In one of my Walter Mitty daydreams, I imagine having an essay broadcast on NPR or appearing on the Op-Ed pages of the Wall Street Journal. Here’s a piece I wrote for a local fiction writing group that sometimes has me as a member. Funnily enough, neither All Things Considered nor the Journal were interested. It’s not about estate planning or estate administration. I hope you’ll enjoy it.
My father died of cancer in 1978. He was just 60. I was only 21, with a man’s body but still a child’s mind. I so wish he could have known the adult me.
I wonder sometimes what would most surprise my Dad about America in 2014. So Dad, if this webpage is accessible on your side of the great divide, here are ten things you might not have seen coming.
First, the internet and cell phones are to this generation what the electrification of homes must have been for Nana and Grampa. I use this technology every day, yet don’t understand how even half of it works. Arthur C. Clarke’s Third Law remains true – any sufficiently advanced technology is indistinguishable from magic.
Second, cars are markedly more reliable and long lasting than in your day. My minivan has 332,000 miles and still has its original engine. The next new car I buy might be the last one I ever buy.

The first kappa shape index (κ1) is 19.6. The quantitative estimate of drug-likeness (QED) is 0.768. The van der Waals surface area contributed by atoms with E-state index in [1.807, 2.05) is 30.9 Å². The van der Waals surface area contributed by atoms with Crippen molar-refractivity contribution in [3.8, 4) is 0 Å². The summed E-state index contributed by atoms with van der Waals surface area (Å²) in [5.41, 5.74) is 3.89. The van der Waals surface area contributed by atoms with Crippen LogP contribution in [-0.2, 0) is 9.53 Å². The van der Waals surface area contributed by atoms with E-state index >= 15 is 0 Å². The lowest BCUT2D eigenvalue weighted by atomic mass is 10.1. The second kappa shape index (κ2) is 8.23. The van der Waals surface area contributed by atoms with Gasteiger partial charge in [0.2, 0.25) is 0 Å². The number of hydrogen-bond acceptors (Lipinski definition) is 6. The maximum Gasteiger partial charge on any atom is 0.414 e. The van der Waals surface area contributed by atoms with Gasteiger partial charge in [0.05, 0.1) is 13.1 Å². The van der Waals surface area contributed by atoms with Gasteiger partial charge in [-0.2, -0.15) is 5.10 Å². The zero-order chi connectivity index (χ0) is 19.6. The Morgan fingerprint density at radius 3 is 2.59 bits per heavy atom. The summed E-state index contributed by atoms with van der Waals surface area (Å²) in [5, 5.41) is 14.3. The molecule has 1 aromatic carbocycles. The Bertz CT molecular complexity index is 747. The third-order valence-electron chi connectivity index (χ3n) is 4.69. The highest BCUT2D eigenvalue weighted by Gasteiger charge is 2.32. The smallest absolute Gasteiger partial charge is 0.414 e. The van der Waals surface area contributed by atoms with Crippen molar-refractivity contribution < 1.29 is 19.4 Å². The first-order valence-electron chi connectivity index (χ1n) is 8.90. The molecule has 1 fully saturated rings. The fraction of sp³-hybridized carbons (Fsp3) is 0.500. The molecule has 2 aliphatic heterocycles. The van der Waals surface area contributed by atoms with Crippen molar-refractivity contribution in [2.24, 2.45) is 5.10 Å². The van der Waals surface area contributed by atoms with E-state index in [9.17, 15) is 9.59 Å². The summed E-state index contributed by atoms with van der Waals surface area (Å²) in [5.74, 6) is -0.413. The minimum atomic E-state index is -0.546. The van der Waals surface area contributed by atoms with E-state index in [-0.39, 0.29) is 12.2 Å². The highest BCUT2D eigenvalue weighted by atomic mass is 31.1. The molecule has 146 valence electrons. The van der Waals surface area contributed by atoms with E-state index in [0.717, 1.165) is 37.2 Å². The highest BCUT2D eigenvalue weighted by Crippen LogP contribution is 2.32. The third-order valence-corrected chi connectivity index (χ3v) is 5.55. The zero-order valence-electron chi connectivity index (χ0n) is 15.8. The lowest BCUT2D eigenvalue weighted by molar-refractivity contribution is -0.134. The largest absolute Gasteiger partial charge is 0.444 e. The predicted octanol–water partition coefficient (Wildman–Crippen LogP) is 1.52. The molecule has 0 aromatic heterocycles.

Next, the Red Sox. They waited until the 21st century to win the World Series, but they’ve done it not once, not twice, but three times now. I am not making this up.
Fourth, we’ve never been back to the moon. We’ve never even tried. We built this glorious space station in the 1990’s that orbits the earth, but we can only get there now if the Russians agree to take us on one of their space rockets.
And speaking of the Russians, we won the Cold War. Containment worked. The Soviet Union collapsed of its own sclerosis in the ten years after your earthly death. But that doesn’t mean peace reigneth. There’s a real sense in 2014 of a world spinning out of control.
Sixth, we have a black President. No, really. Well, to be precise, he’s our first mixed-race President. His mother was white, but his father was a black Marxist from Kenya. Yeah, it’s a long story.
Next, handwriting and penmanship are lost arts. About as important as Morse code or scrimshaw carving in your day. We type everything. The only thing I can write in script any more is my signature.
Eighth, gay marriage is now legal in many places and it looks like it will soon be legal in every state. It all happened with the speed of summer lightning through unelected judges.
Ninth, we’ve basically achieved energy independence. Another one of those things that happened practically overnight. Some new technology called fracking. We’re awash in oil and gas after decades of thinking we were running out.
You’d probably be surprised at how I’ve turned out. I own a small business and I married a woman who inherited a house on Nantucket. I know, unbelievable. You would love her. We have two great kids. One named after you. I would give anything if you could meet them.
But, sometimes, when I look in the mirror, I could swear it’s you looking back at me. So, maybe you have met them. I’m not sure of many things, but I am sure of this – there is an eternity and it is both stranger and more glorious than I can imagine.
Happy Father’s Day Dad. God bless. I sure miss you.